Roo Ride benefits military support organizations
The sounds of engines revving and people cheering filled the air as more than 60 motorcycles took off to embark on Sanford's first Roo Ride, a new addition to the Kangaroo Express "Salute Our Troops" campaign.
"It's a way for people in Sanford to give back," said Chris Pellum, manager of the Kangaroo Express on Jefferson Davis Highway, where the event was held. "It's not a me thing. It's not an I thing. It's a we thing."
Pellum's store has done motorcycle rides as part of the campaign in years past, but 2014 is the first year that stores across the state are doing it.
"It really came from some of the stores," said Paul Stoner, Kangaroo's regional director for Central Carolina. "They used to do these sorts of events on their own. This year, we have 13 Roo Rides across the Southeast."
North Carolina stores have hosted five events this year in Sanford, Raleigh, Charlotte, Fayetteville and Goldsboro. But the event is more than just a motorcycle ride. Food vendors, a bounce house a live DJ and a number of military support organizations were also featured.
"This is the biggest turnout we've had," Stoner said of the crowd. "We have 68 riders signed up, the folks from Lizard Lick Towing are signing autographs. We've got a Vietnam-era helicopter here, and the guys from the [U.S. Veterans Corps] brought a lot of their equipment out."
Stoner said Kangaroo had raised $1,000 during the first 45 minutes of the event, and that all money raised goes to help — the Fisher House Foundation, the American Red Cross Service to Armed Forces, the U.S. Veterans Corps, the United Service Organizations of North Carolina, the Soldier and Airman Assistance Fund of North Carolina and other state-based military support organizations.
He said the campaign, now in its fourth year, has raised up to $2 million in the past, and that Kangaroo was getting close to that mark this year.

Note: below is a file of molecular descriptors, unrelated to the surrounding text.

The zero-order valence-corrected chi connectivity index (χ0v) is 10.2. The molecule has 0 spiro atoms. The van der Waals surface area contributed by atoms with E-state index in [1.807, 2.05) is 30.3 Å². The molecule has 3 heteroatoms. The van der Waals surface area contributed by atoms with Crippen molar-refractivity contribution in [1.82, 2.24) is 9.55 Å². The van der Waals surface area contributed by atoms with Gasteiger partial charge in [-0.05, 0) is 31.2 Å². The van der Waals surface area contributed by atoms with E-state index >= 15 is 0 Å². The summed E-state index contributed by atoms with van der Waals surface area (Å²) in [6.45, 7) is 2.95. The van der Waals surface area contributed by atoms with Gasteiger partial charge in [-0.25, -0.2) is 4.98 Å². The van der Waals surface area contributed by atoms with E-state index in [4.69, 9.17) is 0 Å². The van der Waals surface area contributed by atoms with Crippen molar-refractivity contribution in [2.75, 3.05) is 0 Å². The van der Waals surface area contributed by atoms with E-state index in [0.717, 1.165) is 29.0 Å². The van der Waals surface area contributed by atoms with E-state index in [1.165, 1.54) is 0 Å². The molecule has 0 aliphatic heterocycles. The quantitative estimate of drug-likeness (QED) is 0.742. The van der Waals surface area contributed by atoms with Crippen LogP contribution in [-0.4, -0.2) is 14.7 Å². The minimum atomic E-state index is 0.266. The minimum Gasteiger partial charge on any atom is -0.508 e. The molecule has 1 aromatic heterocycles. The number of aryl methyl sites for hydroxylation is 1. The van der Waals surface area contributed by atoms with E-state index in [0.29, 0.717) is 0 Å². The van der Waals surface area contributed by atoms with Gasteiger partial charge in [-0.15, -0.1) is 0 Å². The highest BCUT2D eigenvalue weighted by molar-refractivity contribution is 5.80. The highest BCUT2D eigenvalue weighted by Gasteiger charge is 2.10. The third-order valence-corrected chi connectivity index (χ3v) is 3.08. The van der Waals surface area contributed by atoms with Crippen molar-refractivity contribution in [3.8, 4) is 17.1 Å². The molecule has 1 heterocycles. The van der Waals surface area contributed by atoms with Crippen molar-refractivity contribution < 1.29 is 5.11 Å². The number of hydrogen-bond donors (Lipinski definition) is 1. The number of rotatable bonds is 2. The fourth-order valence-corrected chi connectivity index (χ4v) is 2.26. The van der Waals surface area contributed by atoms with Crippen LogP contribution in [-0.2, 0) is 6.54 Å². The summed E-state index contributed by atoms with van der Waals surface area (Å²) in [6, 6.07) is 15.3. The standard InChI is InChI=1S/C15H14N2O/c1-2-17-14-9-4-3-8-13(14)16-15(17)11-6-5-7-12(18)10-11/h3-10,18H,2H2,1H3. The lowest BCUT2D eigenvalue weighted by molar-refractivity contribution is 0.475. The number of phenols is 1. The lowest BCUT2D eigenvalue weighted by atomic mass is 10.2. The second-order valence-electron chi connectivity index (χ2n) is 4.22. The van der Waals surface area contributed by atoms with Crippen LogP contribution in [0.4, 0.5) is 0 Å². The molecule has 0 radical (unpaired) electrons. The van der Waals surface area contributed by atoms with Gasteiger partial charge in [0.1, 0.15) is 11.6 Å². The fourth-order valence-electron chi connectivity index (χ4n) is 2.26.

"About half of our stores are within 25 miles of a military base," said Jessica Satterlee, marketing and promotions manager for Kangaroo, when asked how the Salute Our Troops campaign got started. "And 30 percent of our employees have some connection to the military. Either they have served themselves, or they have a family member serving."
Pellum, the brains behind the Roo Ride according to Stoner, is one of those employees with personal ties to the military.
"My husband is ex-military," Pellum said. "My father was in the Army in '67 to '70. I've got a cousin who is active, and my stepdad is retired. It's a major passion. I've got a lot of friends on active duty. It's around us in our everyday lives. It's our mothers, our dads, our brothers, our cousins."
Dennis Roach, executive director of the Soldiers an Airmen Assistance Fund, was pleased with how the event turned out and grateful to Kangaroo for its support.
"Today is a perfect day for riding bikes," Roach said Saturday. "Every biker who showed up has been just as nice and supportive as could be. It's been nice to talk to some of these guys. A lot of them are vets. It gives you a good feeling to know people care."
Roach, a retired sergeant major with the U.S. National Guard, said organizations like Kangaroo are essential to helping veterans, and that the SAAF accepted no public funds, relying solely on private donations.
"[Kangaroo has] donated millions to help support troops," said SAAF member Kyle Snyder. "And not just troops, but families, too. When I deployed, my wife and my family deployed, too."
Executive Director Andrew Ladner of the U.S. Veterans Corps, a hands-on community service organization that helps veterans with everything from food to housing, said the Salute Our Troops campaign was what helped put the Corps on the map.
"This is probably the biggest turnout we've ever had," Ladner said. "You get this kind of crowd in smaller communities. They get bigger turnouts. The smaller towns put them on better."
Sanford resident Steven Bunnell knows exactly what it means to be a part of a small, tight-knit community. He has been stopping at the Kangaroo on Jefferson Davis Highway for breakfast for more than a year now, and was eager to help out with the event in any way he could.
After being told the store employees would be able to take care of the volunteer work, Bunnell decided to act as doorman, holding the gas station's door open for patrons throughout the day.
"I got here this morning and saw everyone piling in and out on top of each other," Bunnell said. "So I figured I would stand here and hold this door open. I have a great view of the [festivities], and I get to give a little something back to the troops on a beautiful day."
Pellum said she couldn't be happier with how "her signature fundraiser" turned out, and that the months of planning it took were well-worth the effort.
"We're the ones who reach out to the community," Pellum said of her and her employees. "[Kangaroo] supplies us, and we turn around and spread it out into the community. ... It reaches out and gets them involved. It puts a face on supporting soldiers."